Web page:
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Humanist Archives: Nov. 26, 2018, 6:25 a.m. Humanist 32.224 - releasing the hares

                  Humanist Discussion Group, Vol. 32, No. 224.
            Department of Digital Humanities, King's College London
                   Hosted by King's Digital Lab
                Submit to: humanist@dhhumanist.org

        Date: 2018-11-25 20:42:08+00:00
        From: Willard McCarty 
        Subject: releasing more hares (by proxy)

[On behalf of Tim Smithers, whose posts are not getting through for 
reasons we are investigating. --WM]

 > Begin forwarded message:
 > From: Tim Smithers 
 > Subject: Re: [Humanist] 32.211: releasing the hares; stemmatics
 > Date: 22 November 2018 at 20:08:38 GMT+1
 > To: Humanist 
 > Reply-To: Tim Smithers 
 > Dear Stephen,
 > Right on!  Bullseye!  [With apologies to those who think
 > metaphors are out.]
 > As you say, it's the new bushes, grass mounds, ditches, and
 > other interesting things that the chasing of the uncatchable
 > hare takes us through and past, that counts, and provides the
 > fun.  If you didn't chase the hare, you'd likely continue down
 > the well trodden path, and thereby discover little, if
 > anything, new.
 > Also, to some, my desk looks like a dumping ground, but,
 > unlike Tversky's, it provides an essential preservation area
 > for much of my remembering, and thus, of course, much of my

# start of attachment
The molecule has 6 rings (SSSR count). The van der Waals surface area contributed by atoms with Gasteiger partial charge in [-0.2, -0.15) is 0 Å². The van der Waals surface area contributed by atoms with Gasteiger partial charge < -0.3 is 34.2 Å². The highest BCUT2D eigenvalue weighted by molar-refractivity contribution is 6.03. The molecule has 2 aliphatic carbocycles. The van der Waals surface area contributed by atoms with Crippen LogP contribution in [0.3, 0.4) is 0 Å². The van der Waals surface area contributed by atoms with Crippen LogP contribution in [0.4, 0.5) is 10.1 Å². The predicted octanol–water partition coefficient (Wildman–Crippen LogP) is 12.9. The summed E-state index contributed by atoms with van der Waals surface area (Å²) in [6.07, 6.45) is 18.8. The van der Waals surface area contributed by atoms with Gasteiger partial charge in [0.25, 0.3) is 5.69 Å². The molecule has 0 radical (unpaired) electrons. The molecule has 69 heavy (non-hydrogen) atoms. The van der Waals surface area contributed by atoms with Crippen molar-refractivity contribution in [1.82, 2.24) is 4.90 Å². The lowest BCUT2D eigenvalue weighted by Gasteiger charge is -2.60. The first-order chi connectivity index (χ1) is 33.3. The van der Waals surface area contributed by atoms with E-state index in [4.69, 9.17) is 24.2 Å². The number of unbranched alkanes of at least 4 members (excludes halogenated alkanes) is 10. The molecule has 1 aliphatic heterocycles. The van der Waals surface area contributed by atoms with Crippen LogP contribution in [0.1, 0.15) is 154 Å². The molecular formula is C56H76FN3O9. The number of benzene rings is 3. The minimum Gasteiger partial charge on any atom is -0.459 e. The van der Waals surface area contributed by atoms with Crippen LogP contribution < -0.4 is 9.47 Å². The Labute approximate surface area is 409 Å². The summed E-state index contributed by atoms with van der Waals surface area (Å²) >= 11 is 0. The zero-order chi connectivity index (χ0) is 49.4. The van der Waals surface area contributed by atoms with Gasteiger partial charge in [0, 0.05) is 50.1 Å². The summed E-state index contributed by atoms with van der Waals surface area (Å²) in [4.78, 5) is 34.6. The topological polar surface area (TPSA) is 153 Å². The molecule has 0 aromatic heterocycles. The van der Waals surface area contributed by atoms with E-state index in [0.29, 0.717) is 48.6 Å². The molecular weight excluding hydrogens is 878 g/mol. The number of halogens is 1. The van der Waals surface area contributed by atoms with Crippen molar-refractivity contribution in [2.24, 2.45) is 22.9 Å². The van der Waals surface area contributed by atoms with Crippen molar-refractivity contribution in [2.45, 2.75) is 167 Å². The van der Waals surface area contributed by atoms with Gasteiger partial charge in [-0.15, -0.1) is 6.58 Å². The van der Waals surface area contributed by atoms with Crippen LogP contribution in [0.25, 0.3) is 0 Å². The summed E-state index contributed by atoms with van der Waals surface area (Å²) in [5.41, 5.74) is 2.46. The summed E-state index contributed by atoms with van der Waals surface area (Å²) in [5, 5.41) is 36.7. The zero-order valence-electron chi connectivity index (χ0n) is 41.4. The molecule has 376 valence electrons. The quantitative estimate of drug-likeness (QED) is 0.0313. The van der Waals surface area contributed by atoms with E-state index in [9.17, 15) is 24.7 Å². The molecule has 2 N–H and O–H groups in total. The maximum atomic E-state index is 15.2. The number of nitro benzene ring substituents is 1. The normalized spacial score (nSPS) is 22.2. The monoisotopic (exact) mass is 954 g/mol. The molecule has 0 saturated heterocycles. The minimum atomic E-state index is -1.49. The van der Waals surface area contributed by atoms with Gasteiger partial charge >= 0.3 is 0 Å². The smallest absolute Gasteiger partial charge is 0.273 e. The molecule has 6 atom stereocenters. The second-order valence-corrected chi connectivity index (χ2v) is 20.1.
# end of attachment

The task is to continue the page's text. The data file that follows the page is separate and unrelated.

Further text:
> thinking.  What kind of thinking is it that does no
 > remembering, which is left outside 'cos there's no room
 > inside?, the Cat might ask in further conversation with the
 > Bird.
 > I can only conclude that Tversky thought in ways way different
 > from how I think.  .  .  I wonder what a good metaphor for
 > that could be.
 > Best regards,
 > Tim
 >> On 22 Nov 2018, at 07:05, Humanist  wrote:
 >>                 Humanist Discussion Group, Vol. 32, No. 211.
 >>           Department of Digital Humanities, King's College London
 >>                      www.dhhumanist.org
 >>               Submit to: humanist@dhhumanist.org
 >>       Date: 2018-11-21 11:02:14+00:00
 >>       From: Stephen Clark 
 >>       Subject: Hates and such
 >> On metaphors: to state the obvious- the complaint that a metaphor is 
a cover-up
 >> is itself metaphorical (and also very foolish).
 >> Saying that it’s pointless to pursue uncatchable hares (or ask 
 >> questions) is also foolish.
 >> 1. What can’t be answered now may be answered later, with the help of
 >> present speculation.
 >> 2. Trying to answer one question may uncover many answerable questions
 >> that would otherwise be unnoticed.
 >> 3. Even if the only result of the pursuit is to realize that a question
 >> can’t currently (or ever) be answered is a clear gain
 >> 4. The pursuit itself is fun - and possibly life changing - even if 
 >> is caught and we never give up trying.
 >> Stephen Clark

Willard McCarty (www.mccarty.org.uk/),
Professor emeritus, Department of Digital Humanities, King's College London;
Adjunct Professor, Western Sydney University; Editor, Interdisciplinary 
Science Reviews (www.tandfonline.com/loi/yisr20) and Humanist 

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